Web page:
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Swikar Patel | The Journal Gazette
A set of cabinets in the file room of the Allen County Coroner’s Office holds records of the deceased from 1960 to 2000.

On the trail of the dead

Coroner’s office says kin get harder to find

Swikar Patel | The Journal Gazette
Michael Burris, chief investigator for the coroner’s office, has the task of finding the relatives of people who die in Allen County.

– The body of Thomas Haskins was a day away from being cremated – and his closest kin didn’t even know he was dead.

The Allen County Coroner’s Office had spent about 10 days searching for his family to tell them he had accidentally drowned in the St. Marys River. Investigators had interviewed Haskins’ friends, scoured the web for clues and asked the public for tips, to no avail.

This case was one of several in recent years that required an extensive search to find the relatives of people who died in Fort Wayne and the surrounding county, said Michael Burris, chief investigator for the coroner’s office. In two deaths, one this year and one last year, the coroner’s investigators have not been able to contact relatives, and those remains have gone unclaimed.

The coroner’s office does not keep count of how many cases require in-depth investigations to find family, but Burris, who became chief investigator in 2010, said he believes his predecessor did not have “anywhere near the number of cases that we have rolling in with unclaimed bodies or family that’s just not willing to step up.”

The search for Haskins’ next of kin started after he died the night of April 29 at St. Joseph Hospital. Earlier that day, the 52-year-old had gone for a swim in the river, and for some reason, he slipped underwater.

He stayed there for nearly 20 minutes – until rescue divers pulled him from the water downstream from the Main Street Bridge. Paramedics revived him, but he later died.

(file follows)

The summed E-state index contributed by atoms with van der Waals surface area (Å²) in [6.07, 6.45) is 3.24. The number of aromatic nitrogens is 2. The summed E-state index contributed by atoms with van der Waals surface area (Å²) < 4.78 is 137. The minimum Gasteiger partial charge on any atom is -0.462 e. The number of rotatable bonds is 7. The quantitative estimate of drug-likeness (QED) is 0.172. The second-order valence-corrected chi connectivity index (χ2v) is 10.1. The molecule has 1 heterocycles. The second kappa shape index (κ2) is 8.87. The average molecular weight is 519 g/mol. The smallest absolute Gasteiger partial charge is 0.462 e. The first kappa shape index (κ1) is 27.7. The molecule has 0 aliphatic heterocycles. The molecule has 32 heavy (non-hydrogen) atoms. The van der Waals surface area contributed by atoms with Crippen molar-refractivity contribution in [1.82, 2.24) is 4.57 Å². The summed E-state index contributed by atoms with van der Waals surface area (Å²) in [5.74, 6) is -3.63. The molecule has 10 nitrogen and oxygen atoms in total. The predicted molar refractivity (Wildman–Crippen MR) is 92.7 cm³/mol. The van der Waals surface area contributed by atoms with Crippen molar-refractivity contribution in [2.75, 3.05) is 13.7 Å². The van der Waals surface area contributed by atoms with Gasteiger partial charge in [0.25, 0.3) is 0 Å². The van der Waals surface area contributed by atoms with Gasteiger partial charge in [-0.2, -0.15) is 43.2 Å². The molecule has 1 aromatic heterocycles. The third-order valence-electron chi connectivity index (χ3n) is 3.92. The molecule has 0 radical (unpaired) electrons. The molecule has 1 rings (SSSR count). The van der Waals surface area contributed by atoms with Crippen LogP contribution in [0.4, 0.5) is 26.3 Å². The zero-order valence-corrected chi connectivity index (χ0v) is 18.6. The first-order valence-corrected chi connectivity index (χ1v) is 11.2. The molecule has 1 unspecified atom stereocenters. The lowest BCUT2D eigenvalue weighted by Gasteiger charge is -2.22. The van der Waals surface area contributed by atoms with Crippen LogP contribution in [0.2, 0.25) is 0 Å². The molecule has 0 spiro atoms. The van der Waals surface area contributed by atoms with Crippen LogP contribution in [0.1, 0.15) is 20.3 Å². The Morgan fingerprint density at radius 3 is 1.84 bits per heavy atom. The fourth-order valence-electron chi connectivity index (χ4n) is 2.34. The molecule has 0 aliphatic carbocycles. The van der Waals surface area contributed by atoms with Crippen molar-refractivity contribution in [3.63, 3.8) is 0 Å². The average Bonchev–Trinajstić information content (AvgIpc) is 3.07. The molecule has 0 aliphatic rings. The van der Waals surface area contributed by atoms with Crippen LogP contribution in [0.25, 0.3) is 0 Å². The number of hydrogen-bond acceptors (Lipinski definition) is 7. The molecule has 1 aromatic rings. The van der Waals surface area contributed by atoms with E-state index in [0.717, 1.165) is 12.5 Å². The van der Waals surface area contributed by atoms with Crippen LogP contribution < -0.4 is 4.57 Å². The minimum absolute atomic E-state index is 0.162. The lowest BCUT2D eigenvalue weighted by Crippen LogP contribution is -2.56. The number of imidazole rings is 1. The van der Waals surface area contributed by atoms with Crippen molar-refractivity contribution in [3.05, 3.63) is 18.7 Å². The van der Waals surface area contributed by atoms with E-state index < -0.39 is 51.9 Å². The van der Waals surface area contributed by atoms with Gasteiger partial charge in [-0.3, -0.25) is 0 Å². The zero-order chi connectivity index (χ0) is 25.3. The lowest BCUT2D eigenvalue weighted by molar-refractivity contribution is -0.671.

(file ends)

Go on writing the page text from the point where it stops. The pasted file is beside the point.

The fact that Haskins had a wallet with an ID card made it easy to figure out his name, but finding his family proved more difficult.

Burris searched the Internet, including Facebook, looking for information that might lead to a relative, but that yielded nothing. Haskins’ friends described him as a private person and told Burris they knew little about his past, except that he was from Alaska.

Burris requested Haskins’ birth certificate from Alaska officials and learned that his parents were dead. Using a website called, Burris found the burial sites of Haskins’ parents. But that’s where the search stalled, so the coroner’s office publicized what they knew about Haskins and asked for help from the public in locating his relatives. This generated a tip that Haskins had a brother and sister in Oklahoma.

With that in mind, investigators visited Haskins’ apartment on Wheeler Street, near Runnion Avenue, and went through his belongings. They came across an address book with a phone number for a woman in Norman, Okla.

Burris dialed it. Haskins’ sister came on the line. She broke down as they spoke.

“She was upset that her brother was deceased, and she made the arrangements to get him shipped back home” to Oklahoma, Burris said. “She was very happy that somebody let her know.”

Had the hunt for relatives not ended the day it did, Burris said, the coroner’s office would have used its authority to have the body cremated.

Attempts last week to reach Haskins’ sister were unsuccessful. Burris declined to release her name.

‘A brick wall’

Closure is achieved in the vast majority of coroner’s office investigations, but in the cases of Daniel Weihert and Robert Wheeler, their relatives, if they exist, have eluded investigators.